You're right, the fourth tune, "Once Only," was gorgeous, a ballad with a lot of internal action yet very deliberately paced. The next song, "Jordan," opened like a Monk tune, with a headlong thrust and sturdy vamp that became the Lego foundation for all kinds of grafting and melodic asides. The sheer sonority of the violin and two basses again created a luxurious bonus you don't expect from Ornette, on both "Mob Job" and "Follow the Sound." The interplay between Falanga and Coleman's alto on "Mob Job" created exactly the sort of emotionally immediacy and rhythmic/harmonic gymnastics that Coleman craves in his music. It's the difference in grace between athletes traversing an obstacle course they've already scouted and intuitively dodging traffic or other multiple objects hurled their way without notice.
On the subject of the blues or any "native" learning, I think the first imprint is especially important in one's musical development. As much as I love reggae or soukous music, for example, it always requires a fleeting step to register an intimate listening connection, whereas the rock and r&b I grew up on require no such split-second adjustment--it is just there. Ornette's almost congenital (or maybe it is congenital) connection to the blues isn't so apparent in his trumpet or violin work, or even his compositions, but his alto exudes it. This gutbucket element seemed more pronounced later in the set, with "Mob Job," "Sleep Talking" and "Song X."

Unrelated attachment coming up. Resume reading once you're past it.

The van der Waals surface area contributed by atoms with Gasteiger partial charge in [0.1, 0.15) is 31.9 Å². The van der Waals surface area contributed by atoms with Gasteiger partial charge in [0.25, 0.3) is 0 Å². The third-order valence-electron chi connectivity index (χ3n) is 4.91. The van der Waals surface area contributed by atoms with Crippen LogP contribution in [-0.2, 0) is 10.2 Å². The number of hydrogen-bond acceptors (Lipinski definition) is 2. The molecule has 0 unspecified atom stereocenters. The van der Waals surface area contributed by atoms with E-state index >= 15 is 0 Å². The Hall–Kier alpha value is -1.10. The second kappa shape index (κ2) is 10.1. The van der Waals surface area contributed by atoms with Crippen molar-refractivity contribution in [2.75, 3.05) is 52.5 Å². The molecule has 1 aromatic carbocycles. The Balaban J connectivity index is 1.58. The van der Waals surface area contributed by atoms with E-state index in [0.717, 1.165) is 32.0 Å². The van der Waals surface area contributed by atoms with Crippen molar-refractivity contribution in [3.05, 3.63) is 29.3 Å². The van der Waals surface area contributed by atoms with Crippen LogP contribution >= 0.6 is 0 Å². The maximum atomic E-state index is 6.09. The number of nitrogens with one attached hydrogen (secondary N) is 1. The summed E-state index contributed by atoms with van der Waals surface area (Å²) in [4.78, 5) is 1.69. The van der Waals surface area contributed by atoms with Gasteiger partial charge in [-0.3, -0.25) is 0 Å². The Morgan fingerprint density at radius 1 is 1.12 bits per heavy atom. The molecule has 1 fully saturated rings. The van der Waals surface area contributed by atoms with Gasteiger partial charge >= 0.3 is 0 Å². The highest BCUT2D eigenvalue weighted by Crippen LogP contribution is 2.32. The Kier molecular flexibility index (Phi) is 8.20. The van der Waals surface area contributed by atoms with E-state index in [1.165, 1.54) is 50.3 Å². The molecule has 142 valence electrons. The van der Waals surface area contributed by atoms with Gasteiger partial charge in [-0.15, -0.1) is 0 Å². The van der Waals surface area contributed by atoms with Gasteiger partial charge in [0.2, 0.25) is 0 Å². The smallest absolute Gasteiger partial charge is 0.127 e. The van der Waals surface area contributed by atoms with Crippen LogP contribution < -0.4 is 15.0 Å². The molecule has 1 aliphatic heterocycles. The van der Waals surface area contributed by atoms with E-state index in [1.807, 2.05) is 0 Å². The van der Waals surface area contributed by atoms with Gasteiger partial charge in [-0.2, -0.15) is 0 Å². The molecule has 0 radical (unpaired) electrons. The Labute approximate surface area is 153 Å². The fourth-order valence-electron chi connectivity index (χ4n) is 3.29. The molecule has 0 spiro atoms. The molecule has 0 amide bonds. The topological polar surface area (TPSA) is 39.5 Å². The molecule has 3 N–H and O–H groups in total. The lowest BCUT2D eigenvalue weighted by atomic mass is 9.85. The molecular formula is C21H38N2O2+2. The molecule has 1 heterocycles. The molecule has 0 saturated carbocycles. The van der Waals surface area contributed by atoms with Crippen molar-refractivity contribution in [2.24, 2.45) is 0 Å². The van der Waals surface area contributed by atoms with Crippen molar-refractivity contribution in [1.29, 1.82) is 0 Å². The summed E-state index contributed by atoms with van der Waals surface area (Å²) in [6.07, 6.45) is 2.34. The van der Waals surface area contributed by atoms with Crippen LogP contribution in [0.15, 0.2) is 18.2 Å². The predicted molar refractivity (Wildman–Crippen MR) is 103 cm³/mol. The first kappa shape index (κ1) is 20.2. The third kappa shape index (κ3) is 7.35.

I agree with you about Denardo--he's not my favorite but the familial touch does add resonance--but I will say that his playing seemed less bombastic and more incisive than the earlier Ornette records on which he appeared. I don't think it's easy to let the spaces between two bassists and Ornette breathe and still by plying an energetic rhythm, and he succeeded at that on Friday.
Last but certainly not least, what this gig reinforced for me was how beautiful Ornette's music is. So much attention gets paid to the deliberately off-putting manner in which he forces you to listen with "new ears," from the quirky rhythms to the plangent harmonies and dissonant tones, that the stark tranquility, tender bittersweetness, or stray blossoms that regular occur along the way get short-shrifted. At 75, this guy is more accessible than ever--and still way ahead of his time.
Senior sports/features editor